How Memes Changed Hollywood

Amanda Scherker
Sep 27 · 5 min read

There are certain actors that are just plain internet famous, and they’re not always exactly who you might expect. Gifs of George Clooney aren’t (typically) blowing up on Reddit, and memes of Sandra Bullock’s face aren’t splashed all over your Twitter feed. But Samuel L. Jackson, Bill Murray, Keanu Reeves, Nicholas Cage, or Steve Buscemi persistently grace us in gif form, and “Hey Girl” memes are arguably more famous than Ryan Gosling himself.

Many dismiss these memes as weird blips on the digital zeitgeist — mindless, meaningless cultural dregs. But memes are arguably the most important intervention in Hollywood culture since the invention of the star magazine. I swear.

To understand why, we need to go back to what P. David Marshall calls “serialization,” which can mean a franchise with an overarching narrative or simply a series of related products, such as an on-screen performance, that share a similar style — Seth Rogen’s serialized performance as a man-baby.

Serialization became massively popular in the early Hollywood star system of the 1920s, when producers were attempting to solidify individual movie star personas by categorizing them as a “cowboy” or a “vamp” or a “total douche-monkey.” This was literal product differentiation, a means of establishing audience expectations for what to anticipate when you went into an Audrey Hepburn flick (doe eyes, innocence, little black dresses) or a Marilyn Monroe film (blonde hair, sex appeal, baby voice). If audiences got bored of seeing Marilyn Monroe’s skirt blow up, they could cast her against type, as they did in Clash by Night, when she played a working-class fish cannery employee, thereby playing off of what the audience expected.

Serialization of performances helped create what Marshall calls “personnage,” which structures both audience expectations and actor performances. In other words, personnage creates a feedback loop of typecasting. In the process, that typecast version of our favorite celebrity becomes more real than the actor as an autonomous human being, which is why we picture Samuel L. Jackson calmly lullabying his kids to sleep by saying “Go the f*** to sleep.” This kind of complete integration of onscreen performance and offscreen existence is proof of the power of the personnage.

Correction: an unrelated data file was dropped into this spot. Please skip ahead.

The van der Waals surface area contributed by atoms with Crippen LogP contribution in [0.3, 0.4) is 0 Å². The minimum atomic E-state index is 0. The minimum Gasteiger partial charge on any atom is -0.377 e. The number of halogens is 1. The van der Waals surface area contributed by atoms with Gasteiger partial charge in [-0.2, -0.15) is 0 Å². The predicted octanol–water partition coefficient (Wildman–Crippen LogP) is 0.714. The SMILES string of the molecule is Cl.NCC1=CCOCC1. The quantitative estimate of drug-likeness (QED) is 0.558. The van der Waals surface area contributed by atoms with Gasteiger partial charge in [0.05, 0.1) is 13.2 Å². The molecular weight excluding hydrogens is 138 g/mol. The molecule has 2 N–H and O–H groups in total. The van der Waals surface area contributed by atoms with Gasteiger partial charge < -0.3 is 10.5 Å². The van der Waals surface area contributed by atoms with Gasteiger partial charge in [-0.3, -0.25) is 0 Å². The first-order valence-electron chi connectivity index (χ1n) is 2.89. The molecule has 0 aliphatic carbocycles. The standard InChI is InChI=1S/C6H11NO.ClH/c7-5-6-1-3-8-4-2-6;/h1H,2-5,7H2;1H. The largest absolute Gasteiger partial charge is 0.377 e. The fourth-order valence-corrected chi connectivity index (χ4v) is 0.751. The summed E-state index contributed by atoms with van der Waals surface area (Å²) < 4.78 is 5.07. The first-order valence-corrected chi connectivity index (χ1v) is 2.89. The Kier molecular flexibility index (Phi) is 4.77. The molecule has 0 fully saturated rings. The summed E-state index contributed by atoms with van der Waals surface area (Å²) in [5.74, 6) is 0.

As producers learned that branded stars were really just very attractive cash cows, they started heavily investing in them. Entire careers popped up around the formation and maintenance of the star personnage, from PR reps to star magazine “journalists” to agents. And for a long time, having a superstar was a completely reliable draw for your movie, and the business of crafting the celebrity personage was completely in the hands of the Hollywood celebrity mill.

That, like everything else in the damn world, changed with the internet. Serialization eventually found a new life in the form of meme culture, in which individual users share, adapt, and reconfigure images or videos, many of which contain celebrities. And Hollywood would never be the same.

This was perhaps most apparent in 2006, when two major Hollywood meme “events” went down. First, a trailer for the Samuel L. Jackson-vehicle Snakes on a Plane became such a meme-ified sensation that the studio actually did reshoots to film even more ridiculous scenes, one of which included the iconic line popularized in an overdubbed R-rated audio trailer: “I want these motherf***ing snakes off this motherf***ing plane.” Understanding this line requires understanding Jackson’s personnage: He’s the curse-happy, no-nonsense badass. The memes played that up, and so the movie played it right back to us.